A Walk (And Bite) Through The Big Apple

Growing up in the suburbs of New York has had its fair share of benefits, one of which has been the close proximity to New York City. New York is widely considered to be the culinary Mecca of the country, playing host to a wide variety of prominent chefs, pastry chefs, restaurants, and bakeries. As a student at the CIA, we are constantly encouraged to try new things and broaden our creative pallets. With that in mind, I set out to make a sugar filled pilgrimage to America’s culinary capitol, to sample a selection of desserts from some of the most well known bakeries in the world.

FullSizeRender-5      I made a list of bakeries I wanted to visit, and luckily enough, they all happened to have locations near Central Park. With my game plan set, I took a ride to the city, making my first stop at Maison Kayser. Maison Kayser was founded by French chef Erik Kayser in the mid 90’s. After garnering critical acclaim with his first location in Paris, he expanded, opening 80 locations across the world. There are nine in New York alone. Erik Kayser is known more for his breads, but his stores feature a large selection of pastries as well. In addition to their display counters, they offer FullSizeRender-6indoor seating where people can have a sit down meal. I was on a quest though, so I placed my order to go, taking with me a selection of brioche rolls, a macadamia/chocolate chip cookie, éclair, apricot tart, petit four sampler, and a St. Honore. I also got a flourless cookie for a gluten intolerant family member. After getting everything boxed up, it was off to my next location, Francois Payard Bakery.

FullSizeRender-7           This shop happened to be situated right across the street from Maison Kayser. Francois Payard is a James Beard award-winning chef who moved onto the NYC scene from France in the early 90’s. Prior to opening his shop, he had a notable career, working at some of the world’s finest restaurants, including Le Bernardin and DANIEL. In the late 90’s, he opened his first shop in NYC on the Upper East Side. Since then, he has opened numerous stores throughout the city, and expanded worldwide. I would have loved to visit his flagship shop, but unfortunately, it seems to have permanently closed. The Francois Payard Bakeshop was more modest than Maison Kayser, closer resembling a traditional bakery that most would be familiar with, rather than the restaurant style FullSizeRender-8utilized by Kayser. The front of the store featured a case containing dozens of macarons, inviting passersby in with their alluring rainbow of flavors, but a relatively small selection of pastries within. I had looked up their offerings online, and was excited to try them in person, but found very few of the online items in store. I purchased a small selection for comparisons sake, walking away with a chcolate eclaire, Papa Payard tart, gourmandise, passion fruit mousse, and a flourless chocolate cake. I also bought a salted caramel macaron ice cream sandwich to be shared between my traveling companions and me on our walk to the next location.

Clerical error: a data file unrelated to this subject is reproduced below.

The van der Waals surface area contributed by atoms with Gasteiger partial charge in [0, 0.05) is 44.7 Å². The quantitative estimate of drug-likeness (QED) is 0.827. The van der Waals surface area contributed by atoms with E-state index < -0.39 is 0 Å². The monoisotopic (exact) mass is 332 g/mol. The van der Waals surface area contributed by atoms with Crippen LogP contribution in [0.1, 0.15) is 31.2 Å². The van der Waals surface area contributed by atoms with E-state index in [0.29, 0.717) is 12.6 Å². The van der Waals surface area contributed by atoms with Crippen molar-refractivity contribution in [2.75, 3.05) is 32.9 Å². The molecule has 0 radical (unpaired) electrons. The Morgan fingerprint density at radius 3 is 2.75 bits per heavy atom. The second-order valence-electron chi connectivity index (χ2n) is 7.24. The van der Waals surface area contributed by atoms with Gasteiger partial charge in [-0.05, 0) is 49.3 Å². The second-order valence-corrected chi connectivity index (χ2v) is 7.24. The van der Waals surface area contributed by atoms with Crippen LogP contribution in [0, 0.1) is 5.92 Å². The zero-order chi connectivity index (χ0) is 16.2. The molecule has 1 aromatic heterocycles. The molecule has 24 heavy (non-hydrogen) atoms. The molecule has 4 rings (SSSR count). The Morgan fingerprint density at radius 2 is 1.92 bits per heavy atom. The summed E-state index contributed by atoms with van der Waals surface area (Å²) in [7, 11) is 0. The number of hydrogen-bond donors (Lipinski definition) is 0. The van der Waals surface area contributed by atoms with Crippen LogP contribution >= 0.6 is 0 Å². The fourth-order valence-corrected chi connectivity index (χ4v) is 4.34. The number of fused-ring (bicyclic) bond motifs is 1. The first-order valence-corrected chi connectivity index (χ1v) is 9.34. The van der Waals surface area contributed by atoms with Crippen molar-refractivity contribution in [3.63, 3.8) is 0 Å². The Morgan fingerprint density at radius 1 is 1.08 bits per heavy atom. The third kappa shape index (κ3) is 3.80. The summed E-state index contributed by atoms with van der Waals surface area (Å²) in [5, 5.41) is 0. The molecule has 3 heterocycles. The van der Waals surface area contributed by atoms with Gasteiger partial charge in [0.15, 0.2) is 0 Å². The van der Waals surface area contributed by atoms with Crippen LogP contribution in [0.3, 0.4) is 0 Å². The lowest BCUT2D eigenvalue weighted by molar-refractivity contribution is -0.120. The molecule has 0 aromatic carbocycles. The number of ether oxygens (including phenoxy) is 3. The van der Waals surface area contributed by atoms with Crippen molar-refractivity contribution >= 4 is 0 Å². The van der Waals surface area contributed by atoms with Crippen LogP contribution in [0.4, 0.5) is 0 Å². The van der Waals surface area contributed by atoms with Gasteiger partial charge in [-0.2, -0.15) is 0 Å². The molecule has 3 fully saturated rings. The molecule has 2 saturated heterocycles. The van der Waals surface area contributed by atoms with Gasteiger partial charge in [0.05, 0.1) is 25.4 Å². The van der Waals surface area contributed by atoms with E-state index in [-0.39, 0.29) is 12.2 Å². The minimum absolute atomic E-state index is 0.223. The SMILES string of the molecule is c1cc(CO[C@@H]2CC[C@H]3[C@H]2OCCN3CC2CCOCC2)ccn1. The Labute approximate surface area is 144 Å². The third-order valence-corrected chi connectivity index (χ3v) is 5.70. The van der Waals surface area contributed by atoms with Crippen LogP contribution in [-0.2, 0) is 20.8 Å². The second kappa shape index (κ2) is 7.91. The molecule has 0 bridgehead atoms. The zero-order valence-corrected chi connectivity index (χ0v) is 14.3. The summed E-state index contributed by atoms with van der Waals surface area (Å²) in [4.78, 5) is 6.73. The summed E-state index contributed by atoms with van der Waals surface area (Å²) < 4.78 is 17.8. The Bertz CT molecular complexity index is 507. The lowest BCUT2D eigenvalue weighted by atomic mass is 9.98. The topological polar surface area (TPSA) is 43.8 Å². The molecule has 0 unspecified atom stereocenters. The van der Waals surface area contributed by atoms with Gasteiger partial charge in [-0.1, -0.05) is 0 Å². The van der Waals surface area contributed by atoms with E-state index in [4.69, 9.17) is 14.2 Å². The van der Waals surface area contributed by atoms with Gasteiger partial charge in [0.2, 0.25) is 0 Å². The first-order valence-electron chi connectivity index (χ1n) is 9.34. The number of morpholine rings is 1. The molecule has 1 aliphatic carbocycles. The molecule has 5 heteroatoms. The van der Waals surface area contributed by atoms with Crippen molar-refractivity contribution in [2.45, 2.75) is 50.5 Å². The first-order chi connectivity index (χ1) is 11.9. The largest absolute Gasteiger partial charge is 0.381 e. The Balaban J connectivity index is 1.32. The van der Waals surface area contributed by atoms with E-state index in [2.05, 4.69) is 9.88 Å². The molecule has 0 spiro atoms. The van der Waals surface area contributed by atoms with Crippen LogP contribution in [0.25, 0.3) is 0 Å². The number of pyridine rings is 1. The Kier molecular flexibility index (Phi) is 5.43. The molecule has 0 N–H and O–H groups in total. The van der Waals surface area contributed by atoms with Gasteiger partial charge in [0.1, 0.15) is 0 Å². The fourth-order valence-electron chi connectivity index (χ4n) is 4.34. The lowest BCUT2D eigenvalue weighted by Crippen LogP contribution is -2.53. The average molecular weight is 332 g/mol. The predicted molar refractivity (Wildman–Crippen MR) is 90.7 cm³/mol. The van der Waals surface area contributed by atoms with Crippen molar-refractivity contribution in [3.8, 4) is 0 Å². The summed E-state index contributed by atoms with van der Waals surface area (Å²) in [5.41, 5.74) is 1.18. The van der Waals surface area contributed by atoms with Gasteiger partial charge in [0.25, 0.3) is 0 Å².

FullSizeRender-9   We decided to check out another Payard bakery in hopes they may be a bit better stocked. Luckily, there was one a few blocks down, located in the Plaza Food Hall. I had never been there before, but I’m glad I stumbled upon it. The Plaza Food Hall is a sprawling food court located underneath The Plaza Hotel, containing a huge selection of booths from some of the top eateries in the city. They have everything from bakeries and restaurants, to a fully stocked and operational market. After concluding our business at Francois Payard’s stand, we made our rounds through the hall to check out some of the other booths, the busiest of which was Lady M Cake Boutique; a shop dedicated to individual slices of traditional cakes. FullSizeRender-10Towards the back was Epicerie Boulud, another crowded bakery/café, serving up traditional lunch fair with European style desserts. In the center was La Maison Du Chocolat, a Parisian chocolate shop with elegant truffles and bon bons. I was focused more on the desserts, but the savory options equaled the sweet. I didn’t have the time for a meal, but I definitely plan to head back to the hall when I get the chance. When we were finished, we departed for our final location, Laduree.

FullSizeRender-13  Having first opened in 1862, Laduree was the oldest patisserie on our self-guided tour. This one, of course, being a satellite location was not quite that old, but kept the traditions instituted by the original. Laduree is most famous for their modernization of the French macaron, taking it from what was originally just a single meringue shell, to a double-decker sandwich cookie. This bit of history makes them “the” place to go to for macarons, a fact which they fully embrace. The store is covered in macaron FullSizeRender-14decorations, and the cookies have become the centerpiece of their offerings. They actually carried very few pastries beyond their macarons, which were stacked in mountains across their lengthy countertop. The store itself was beautiful, decorated as if it were a 19th century tearoom with pastel walls, velvet drapery, and matching seating. Even the packaging looked the part. We left with an assortment of their macarons, as well as a few of their pastries.

Once home, we delved into our takeaway, dividing everything into small bites, allowing us to get a taste of all of it. It was really interesting comparing similar items from different bakeries to each other, as well as to what we’ve produced in class thus far. It was an incredible experience that I would recommend everyone give a try next time they are looking for something to do in the city.




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